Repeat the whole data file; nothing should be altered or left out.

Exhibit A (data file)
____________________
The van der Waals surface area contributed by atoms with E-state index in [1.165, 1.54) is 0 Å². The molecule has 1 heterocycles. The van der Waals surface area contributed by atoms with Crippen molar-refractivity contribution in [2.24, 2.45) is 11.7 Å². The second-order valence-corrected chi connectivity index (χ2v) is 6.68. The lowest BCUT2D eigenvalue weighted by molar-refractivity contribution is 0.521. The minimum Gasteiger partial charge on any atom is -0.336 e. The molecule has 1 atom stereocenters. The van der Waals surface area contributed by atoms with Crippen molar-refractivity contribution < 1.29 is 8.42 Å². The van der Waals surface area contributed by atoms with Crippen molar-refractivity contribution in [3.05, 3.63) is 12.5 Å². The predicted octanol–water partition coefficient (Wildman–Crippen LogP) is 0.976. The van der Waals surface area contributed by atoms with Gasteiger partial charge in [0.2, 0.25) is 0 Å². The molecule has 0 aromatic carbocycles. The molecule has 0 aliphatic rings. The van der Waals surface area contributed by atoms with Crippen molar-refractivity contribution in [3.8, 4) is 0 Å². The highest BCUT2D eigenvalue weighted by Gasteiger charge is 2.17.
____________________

The van der Waals surface area contributed by atoms with E-state index in [1.165, 1.54) is 0 Å². The molecule has 1 heterocycles. The van der Waals surface area contributed by atoms with Crippen molar-refractivity contribution in [2.24, 2.45) is 11.7 Å². The second-order valence-corrected chi connectivity index (χ2v) is 6.68. The lowest BCUT2D eigenvalue weighted by molar-refractivity contribution is 0.521. The minimum Gasteiger partial charge on any atom is -0.336 e. The molecule has 1 atom stereocenters. The van der Waals surface area contributed by atoms with Crippen molar-refractivity contribution < 1.29 is 8.42 Å². The van der Waals surface area contributed by atoms with Crippen molar-refractivity contribution in [3.05, 3.63) is 12.5 Å². The predicted octanol–water partition coefficient (Wildman–Crippen LogP) is 0.976. The van der Waals surface area contributed by atoms with Gasteiger partial charge in [0.2, 0.25) is 0 Å². The molecule has 0 aromatic carbocycles. The molecule has 0 aliphatic rings. The van der Waals surface area contributed by atoms with Crippen molar-refractivity contribution in [3.8, 4) is 0 Å². The highest BCUT2D eigenvalue weighted by Gasteiger charge is 2.17.